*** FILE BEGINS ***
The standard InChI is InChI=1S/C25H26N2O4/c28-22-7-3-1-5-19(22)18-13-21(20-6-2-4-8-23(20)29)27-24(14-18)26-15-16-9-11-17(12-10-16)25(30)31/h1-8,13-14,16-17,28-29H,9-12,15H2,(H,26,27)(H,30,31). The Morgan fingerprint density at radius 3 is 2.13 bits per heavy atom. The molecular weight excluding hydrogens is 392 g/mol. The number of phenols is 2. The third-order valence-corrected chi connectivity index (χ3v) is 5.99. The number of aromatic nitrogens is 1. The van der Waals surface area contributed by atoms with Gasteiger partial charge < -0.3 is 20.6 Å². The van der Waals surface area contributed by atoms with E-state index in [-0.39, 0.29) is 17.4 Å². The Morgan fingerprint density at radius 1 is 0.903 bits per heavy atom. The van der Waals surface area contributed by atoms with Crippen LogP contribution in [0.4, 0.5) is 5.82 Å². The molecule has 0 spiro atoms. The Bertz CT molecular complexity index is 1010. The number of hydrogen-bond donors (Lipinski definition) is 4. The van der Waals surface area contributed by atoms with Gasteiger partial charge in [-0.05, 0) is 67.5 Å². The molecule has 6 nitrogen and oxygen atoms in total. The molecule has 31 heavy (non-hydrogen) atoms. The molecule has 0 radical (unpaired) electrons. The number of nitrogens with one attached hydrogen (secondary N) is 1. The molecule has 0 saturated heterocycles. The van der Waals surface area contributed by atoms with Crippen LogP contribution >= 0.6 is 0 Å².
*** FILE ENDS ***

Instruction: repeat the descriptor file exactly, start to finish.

The standard InChI is InChI=1S/C25H26N2O4/c28-22-7-3-1-5-19(22)18-13-21(20-6-2-4-8-23(20)29)27-24(14-18)26-15-16-9-11-17(12-10-16)25(30)31/h1-8,13-14,16-17,28-29H,9-12,15H2,(H,26,27)(H,30,31). The Morgan fingerprint density at radius 3 is 2.13 bits per heavy atom. The molecular weight excluding hydrogens is 392 g/mol. The number of phenols is 2. The third-order valence-corrected chi connectivity index (χ3v) is 5.99. The number of aromatic nitrogens is 1. The van der Waals surface area contributed by atoms with Gasteiger partial charge < -0.3 is 20.6 Å². The van der Waals surface area contributed by atoms with E-state index in [-0.39, 0.29) is 17.4 Å². The Morgan fingerprint density at radius 1 is 0.903 bits per heavy atom. The van der Waals surface area contributed by atoms with Crippen LogP contribution in [0.4, 0.5) is 5.82 Å². The molecule has 0 spiro atoms. The Bertz CT molecular complexity index is 1010. The number of hydrogen-bond donors (Lipinski definition) is 4. The van der Waals surface area contributed by atoms with Gasteiger partial charge in [-0.05, 0) is 67.5 Å². The molecule has 6 nitrogen and oxygen atoms in total. The molecule has 31 heavy (non-hydrogen) atoms. The molecule has 0 radical (unpaired) electrons. The number of nitrogens with one attached hydrogen (secondary N) is 1. The molecule has 0 saturated heterocycles. The van der Waals surface area contributed by atoms with Crippen LogP contribution >= 0.6 is 0 Å².